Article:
Note 1. This part of the letter was written on the 17th. See further on, at the beginning of the last paragraph.
Spanish Chronicle Chapter 30. 17 May 1536How the Duke, and Norris, and Brereton, and Mark were beheaded the next day1.
We have told how the old woman was ordered to be burned in the great courtyard of the Tower, and they made the Queen see it from an iron-barred window. She said, "Why do you grieve me so? I wish they would burn me with her." To which the keeper answered, "Madam, another death is reserved for you." I do not care for all the harm they can do me now," she said, "for they can never deny I was a crowned Queen, although I was a poor woman."
The next day they brought out the Duke and the others, and it was a surprising sight to see the great crowd there was. There came with the culprits over five hundred halberdiers, and when the Duke ascended, a gentleman said to him, "My lord Duke if you have anything to say, you can say it." Then the Duke turned to the people and said in the hearing of many, "I beg you pray to God for me; for by the trial I have to pass through I am blameless, and never even knew that my sister was bad. Guiltless as I am, I pray God to have mercy upon my soul." Then he lay upon the ground with his head on the block, the headsman gave three strokes, and so died this poor Duke.
Then Master Norris mounted, and made a great long prayer; and then, turning to the people, he said, "I do not think any gentleman at Court owes more to the King than I do, and none have been more ungrateful and regardless of it than I have. I deserve the death they condemn me to, and worse still, and so I pray to God for mercy on my soul, and acknowledge the justice of my sentence." Then he cast himself on the ground, and was beheaded. The next was Brereton, who said nothing but "I have offended God and the King; pray for me," and he was executed.
The last was Mark, and he cried in a loud voice that all could hear, "Oh, woe is me! Only four months ago I was a poor man, and my good fortune raised me to better things, and would have lifted me higher still, but for the devil's tempting, and my inability to resist the pride which has been my undoing. I thought treason would never come to light, but I confess now I erred, and do not deserve so honourable a death as that which the King has ordered me. I ask pardon of God and the King, for I have wronged him more than any other, and I beg you, gentlemen, to pray to God for me;" and then he threw himself down and was beheaded; but before he died he said, "Gentlemen, I ask pardon of Master Percy, for he would have been killed if I had not been arrested, as I had set men on to murder him;" and fortunately Master Percy was there, and answered, "God pardon thee, Mark, as I pardon thee2."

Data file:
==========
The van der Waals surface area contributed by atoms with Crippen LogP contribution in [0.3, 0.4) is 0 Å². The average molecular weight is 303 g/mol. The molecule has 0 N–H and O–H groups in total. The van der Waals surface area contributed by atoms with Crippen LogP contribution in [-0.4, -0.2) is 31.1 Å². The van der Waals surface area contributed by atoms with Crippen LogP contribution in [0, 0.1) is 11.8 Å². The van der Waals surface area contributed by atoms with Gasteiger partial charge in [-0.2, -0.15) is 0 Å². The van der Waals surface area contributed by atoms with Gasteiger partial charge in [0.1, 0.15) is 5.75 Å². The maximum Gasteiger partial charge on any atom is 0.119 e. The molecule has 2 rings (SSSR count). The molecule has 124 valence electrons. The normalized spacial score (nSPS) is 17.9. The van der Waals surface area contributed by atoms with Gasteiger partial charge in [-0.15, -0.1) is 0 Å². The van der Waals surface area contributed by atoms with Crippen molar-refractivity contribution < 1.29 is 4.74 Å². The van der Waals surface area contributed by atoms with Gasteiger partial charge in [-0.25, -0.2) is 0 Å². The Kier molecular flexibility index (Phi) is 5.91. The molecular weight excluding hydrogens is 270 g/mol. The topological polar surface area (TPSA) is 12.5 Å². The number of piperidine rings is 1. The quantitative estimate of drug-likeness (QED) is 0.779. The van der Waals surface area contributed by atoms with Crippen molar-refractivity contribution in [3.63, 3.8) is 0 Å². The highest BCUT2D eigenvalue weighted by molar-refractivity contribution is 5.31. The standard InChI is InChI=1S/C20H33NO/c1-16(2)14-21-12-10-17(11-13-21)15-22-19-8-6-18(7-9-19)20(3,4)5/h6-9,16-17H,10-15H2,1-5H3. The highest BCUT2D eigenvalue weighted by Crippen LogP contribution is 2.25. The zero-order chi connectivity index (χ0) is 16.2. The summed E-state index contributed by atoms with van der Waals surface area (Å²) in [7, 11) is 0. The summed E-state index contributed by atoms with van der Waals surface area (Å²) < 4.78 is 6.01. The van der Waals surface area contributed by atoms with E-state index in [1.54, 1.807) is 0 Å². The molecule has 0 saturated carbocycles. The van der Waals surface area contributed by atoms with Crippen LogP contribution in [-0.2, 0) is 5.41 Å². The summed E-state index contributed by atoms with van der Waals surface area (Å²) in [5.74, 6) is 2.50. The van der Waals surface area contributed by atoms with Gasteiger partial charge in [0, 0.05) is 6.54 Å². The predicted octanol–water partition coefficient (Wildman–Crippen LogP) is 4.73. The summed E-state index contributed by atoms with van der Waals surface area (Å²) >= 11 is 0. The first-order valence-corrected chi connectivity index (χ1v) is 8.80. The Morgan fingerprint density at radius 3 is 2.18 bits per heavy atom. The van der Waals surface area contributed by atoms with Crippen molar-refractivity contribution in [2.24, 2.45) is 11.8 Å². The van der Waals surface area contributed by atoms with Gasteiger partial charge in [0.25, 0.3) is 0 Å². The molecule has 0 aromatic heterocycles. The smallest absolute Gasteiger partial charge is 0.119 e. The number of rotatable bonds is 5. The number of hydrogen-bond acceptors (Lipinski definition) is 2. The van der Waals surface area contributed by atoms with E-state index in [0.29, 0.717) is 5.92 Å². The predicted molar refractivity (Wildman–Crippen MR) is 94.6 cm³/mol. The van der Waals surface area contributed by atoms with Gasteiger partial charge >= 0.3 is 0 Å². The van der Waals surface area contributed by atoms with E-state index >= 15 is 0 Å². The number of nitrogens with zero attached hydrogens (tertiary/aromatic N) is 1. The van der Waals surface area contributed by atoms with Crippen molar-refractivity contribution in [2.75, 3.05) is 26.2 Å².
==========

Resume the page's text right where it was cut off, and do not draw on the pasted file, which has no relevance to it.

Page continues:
The good Wyatt was witnessing all this from a window of the Tower, and all the people thought that he also was to be brought out and executed; but Wyatt that night wrote a letter to the King, and sent it to him by a cousin of his, which letter was as follows.
Note 1. Sir Henry Norris, Lord Rochford, William Brereton, Mark Smeaton, and Sir Francis Weston were beheaded on 17th May, 1536. The Chronicle makes no mention of Sir Francis Weston.
Note 2. Lingard positively asserts that Smeaton was hanged, and not beheaded; but quotes at length the letter of a Portuguese gentleman, then resident in London, to a friend in Lisbon, in which the account given of the affair agrees with the present Chronicle.
I have delivered to William Colle 7½ oz. of gold and 2s. 6d. st. to pay for dyeing and dressing your kersey. The gold cost 5s. an oz.; you gave me 7½ cr., which is 37s. 6d., and owe me 2s. 6d. On the 17th instant Lord Rochford (age 33), Master Norys (age 54), Master Weston (age 25), Master Brwerton, and Markes (age 24) of the Privy Chamber were put to death on Tower Hill.
"Execution criminal hecha en Inglatierra el 16 de Mayo 15361."
The count (Viscount) Rochefort (deceased), brother of the Queen (unjustly so called) Anne Boleyn, was beheaded with an axe upon a scaffold before the Tower of London. He made a very catholic address to the people, saying he had not come thither to preach, but to serve as a mirror and example, acknowledging his sins against God and the King, and declaring he need not recite the causes why he was condemned, as it could give no pleasure to hear them. He first desired mercy and pardon of God, and afterwards of the King and all others whom he might have offended, and hoped that men would not follow the vanities of the world and the flatteries of the Court, which had brought him to that shameful end. He said if he had followed the teachings of the Gospel, which he had often read, he would not have fallen into this danger, for a good doer was far better than a good reader. In the end, he pardoned those who had condemned him to death, and asked the people to pray for his soul. After him Norris (deceased) was beheaded, then Weston (deceased) and Brereton, and Marc (deceased), the player on the spinnet, who said scarcely anything except to cry mercy of God and the King, and beg people to pray for their souls. Brereton and Marc (deceased) were afterwards quartered.